If you’d like a snapshot of how the COVID-19 pandemic has affected the motorcycle industry, this year’s EICMA trade show is it. It’s clear that budgets have shrunk over the past two years, and it’s even clearer that major OEMs have found more cost-effective ways to release motorcycles to the public, than to splash out on floor space at a trade show.
Notable players like BMW and Triumph opted to reveal their 2023 updates in the weeks leading up to EICMA, rather than waiting for the show itself. And many of the brands that did pitch up, did so with mildly updated versions of current bikes.
Major revelations were few and far between, but we did manage to pick out a handful of highlights (and lowlights) for your reading pleasure. If we missed anything, feel free to holler at us in the comments.
Royal Enfield Super Meteor Royal Enfield’s modern 650 twins are lauded for how easy they are to ride, how delightfully minimalistic they are, and how their classic design lends itself to customization. But despite the platform’s versatility, it only comes in two flavors: the Interceptor roadster, and the Continental GT café racer. Until now, that is.
The new Royal Enfield Super Meteor cruiser adds a third style to the mix. It’s powered by the same 648 cc engine as its siblings, but it’s closer to the smaller Royal Enfield Meteor, design-wise (hence the name).
Its low-slung silhouette is courtesy of its unique tubular steel frame, designed by Harris Performance. The bodywork has been designed to match, with a sculpted tank that rolls down into a scooped saddle. It’s propped up on upside-down forks with a 19” wheel up front, and twin shocks with a 16” wheel out back.
Sure, the Super Meteor is a little small compared to most cruisers, but we reckon that’s part of its charm. The real question though, is whether Royal Enfield will finally add a 650 scrambler to their range, now that every other box is ticked. We wait with bated breath.
MV Agusta 921 S Concept One of the most intriguing bikes to come out of EICMA this year, is this neo-retro café racer concept from MV Agusta. Dubbed the 921 S Concept, it’s a stunning design that borrows from MV Agusta’s heritage without trying to look like a vintage machine.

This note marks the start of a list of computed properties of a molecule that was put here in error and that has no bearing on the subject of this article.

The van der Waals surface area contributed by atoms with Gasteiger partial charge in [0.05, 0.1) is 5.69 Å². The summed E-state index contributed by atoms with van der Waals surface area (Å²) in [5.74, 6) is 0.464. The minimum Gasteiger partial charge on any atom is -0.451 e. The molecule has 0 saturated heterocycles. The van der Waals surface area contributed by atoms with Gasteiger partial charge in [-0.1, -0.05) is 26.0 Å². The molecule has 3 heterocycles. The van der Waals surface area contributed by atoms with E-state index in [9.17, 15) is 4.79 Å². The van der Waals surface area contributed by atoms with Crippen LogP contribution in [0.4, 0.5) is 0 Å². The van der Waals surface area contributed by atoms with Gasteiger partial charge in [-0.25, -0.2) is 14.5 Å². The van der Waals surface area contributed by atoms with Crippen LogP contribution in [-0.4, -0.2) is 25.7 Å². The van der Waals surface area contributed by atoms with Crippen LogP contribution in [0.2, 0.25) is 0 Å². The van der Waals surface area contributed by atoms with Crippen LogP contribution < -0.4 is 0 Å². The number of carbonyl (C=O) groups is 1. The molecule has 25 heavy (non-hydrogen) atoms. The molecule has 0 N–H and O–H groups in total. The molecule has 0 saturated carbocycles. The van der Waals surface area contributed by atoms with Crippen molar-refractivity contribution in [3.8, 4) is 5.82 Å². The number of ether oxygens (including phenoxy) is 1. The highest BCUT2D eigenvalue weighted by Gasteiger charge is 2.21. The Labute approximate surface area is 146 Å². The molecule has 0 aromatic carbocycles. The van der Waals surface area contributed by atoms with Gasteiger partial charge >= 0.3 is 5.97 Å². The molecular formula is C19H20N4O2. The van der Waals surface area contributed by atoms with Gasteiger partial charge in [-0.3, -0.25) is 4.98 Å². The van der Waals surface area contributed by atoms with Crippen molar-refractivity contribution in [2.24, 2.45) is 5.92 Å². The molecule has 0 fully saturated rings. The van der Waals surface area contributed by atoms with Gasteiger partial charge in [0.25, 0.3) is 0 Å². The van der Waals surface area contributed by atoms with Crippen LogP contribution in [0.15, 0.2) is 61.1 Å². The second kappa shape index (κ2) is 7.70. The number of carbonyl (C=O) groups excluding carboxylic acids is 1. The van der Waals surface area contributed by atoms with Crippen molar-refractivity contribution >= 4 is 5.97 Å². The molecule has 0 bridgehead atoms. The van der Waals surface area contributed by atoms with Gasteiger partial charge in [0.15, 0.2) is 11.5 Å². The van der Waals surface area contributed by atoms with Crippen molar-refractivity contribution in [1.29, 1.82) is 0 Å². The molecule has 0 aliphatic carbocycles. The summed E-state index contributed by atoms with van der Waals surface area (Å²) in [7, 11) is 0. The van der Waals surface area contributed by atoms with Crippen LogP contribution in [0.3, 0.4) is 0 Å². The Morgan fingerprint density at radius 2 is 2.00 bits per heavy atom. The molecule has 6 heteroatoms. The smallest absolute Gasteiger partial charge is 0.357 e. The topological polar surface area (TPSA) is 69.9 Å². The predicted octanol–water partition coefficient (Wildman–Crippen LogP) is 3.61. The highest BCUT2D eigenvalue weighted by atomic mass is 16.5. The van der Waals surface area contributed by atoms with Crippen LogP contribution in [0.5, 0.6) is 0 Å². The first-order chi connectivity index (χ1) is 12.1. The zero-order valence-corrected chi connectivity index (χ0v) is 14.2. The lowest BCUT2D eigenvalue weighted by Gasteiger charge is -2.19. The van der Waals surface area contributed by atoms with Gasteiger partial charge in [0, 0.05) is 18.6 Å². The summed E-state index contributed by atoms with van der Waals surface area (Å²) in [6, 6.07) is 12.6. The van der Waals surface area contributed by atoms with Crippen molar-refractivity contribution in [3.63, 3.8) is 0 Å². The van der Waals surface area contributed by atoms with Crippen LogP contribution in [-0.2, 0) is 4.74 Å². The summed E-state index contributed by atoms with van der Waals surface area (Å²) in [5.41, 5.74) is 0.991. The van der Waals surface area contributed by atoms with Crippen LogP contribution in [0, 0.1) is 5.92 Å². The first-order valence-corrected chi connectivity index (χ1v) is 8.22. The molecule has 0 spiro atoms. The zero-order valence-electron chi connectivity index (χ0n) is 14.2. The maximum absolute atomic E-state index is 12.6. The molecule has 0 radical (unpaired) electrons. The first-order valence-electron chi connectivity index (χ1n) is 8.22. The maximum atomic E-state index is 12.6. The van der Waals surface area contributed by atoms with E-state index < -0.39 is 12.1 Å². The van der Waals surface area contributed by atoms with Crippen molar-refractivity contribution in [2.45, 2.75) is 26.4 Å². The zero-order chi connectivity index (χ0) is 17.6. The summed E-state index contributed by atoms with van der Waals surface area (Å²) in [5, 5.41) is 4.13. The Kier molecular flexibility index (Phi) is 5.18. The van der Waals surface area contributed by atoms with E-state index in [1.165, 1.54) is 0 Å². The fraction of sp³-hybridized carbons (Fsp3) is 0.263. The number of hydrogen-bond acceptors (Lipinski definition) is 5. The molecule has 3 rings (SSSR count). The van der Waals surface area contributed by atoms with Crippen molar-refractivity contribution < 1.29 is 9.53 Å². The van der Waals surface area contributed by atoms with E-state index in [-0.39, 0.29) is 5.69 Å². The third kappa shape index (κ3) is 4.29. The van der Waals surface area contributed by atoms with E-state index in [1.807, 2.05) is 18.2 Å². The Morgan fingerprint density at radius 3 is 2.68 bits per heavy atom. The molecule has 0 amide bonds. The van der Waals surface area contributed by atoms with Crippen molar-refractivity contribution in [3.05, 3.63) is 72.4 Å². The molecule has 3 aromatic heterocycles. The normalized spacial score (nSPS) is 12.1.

It was designed as a tribute to one of the most iconic MV Agusta motorcycles ever, the 1973 750S. And although the two machines are worlds apart, there are hints of the 750S sprinkled all over the 921 S—plus its livery is a dead giveaway. The design is visually light and extremely well-balanced, emphasizing the bike’s inline-four engine.
And that’s the real news here; the 921 S motor is a brand-new, ground up design, not currently found in the MV Agusta range. The 921 cc, 115.5 hp unit hangs from a steel trellis frame with aluminum pivot plates. There’s a lot of interesting stuff here—from the unique ‘spoked’ rear wheel to the floating tail bump.
There’s no news on whether the 921 S will make it to market in its current form—and if it does, when it’ll arrive and what it will cost. But it looks incredible, so our fingers are crossed. [Source]
Bimota KB4 RC Bimota brought a couple of new machines to EICMA (including a dirt bike based on the Kawasaki KX450X). But the biggest neck-bender, was the Italian brand’s KB4 RC ‘café racer.’
Bimota first teased the KB4 RC in 2021, as a naked concept of their fully-faired KB4 sportbike. Now they’ve finally fleshed out, and revealed, the final bike. And all we want to do is put the fairing back on.
The faired KB4 is actually a rather attractive motorcycle, laden with high-end materials and parts and powered by a 140 hp Kawasaki engine. But remove its fairing, and its distinctive, flowing design turns into an awkward mess. No matter what angle you look at the naked KB4 RC from, there’s just too much going on—and that doesn’t gel with the ‘less is more’ aesthetic that most café racers aim for.
No doubt the KB4 RC’s exclusivity and exotic nature will appeal to some… but we’re not seeing it.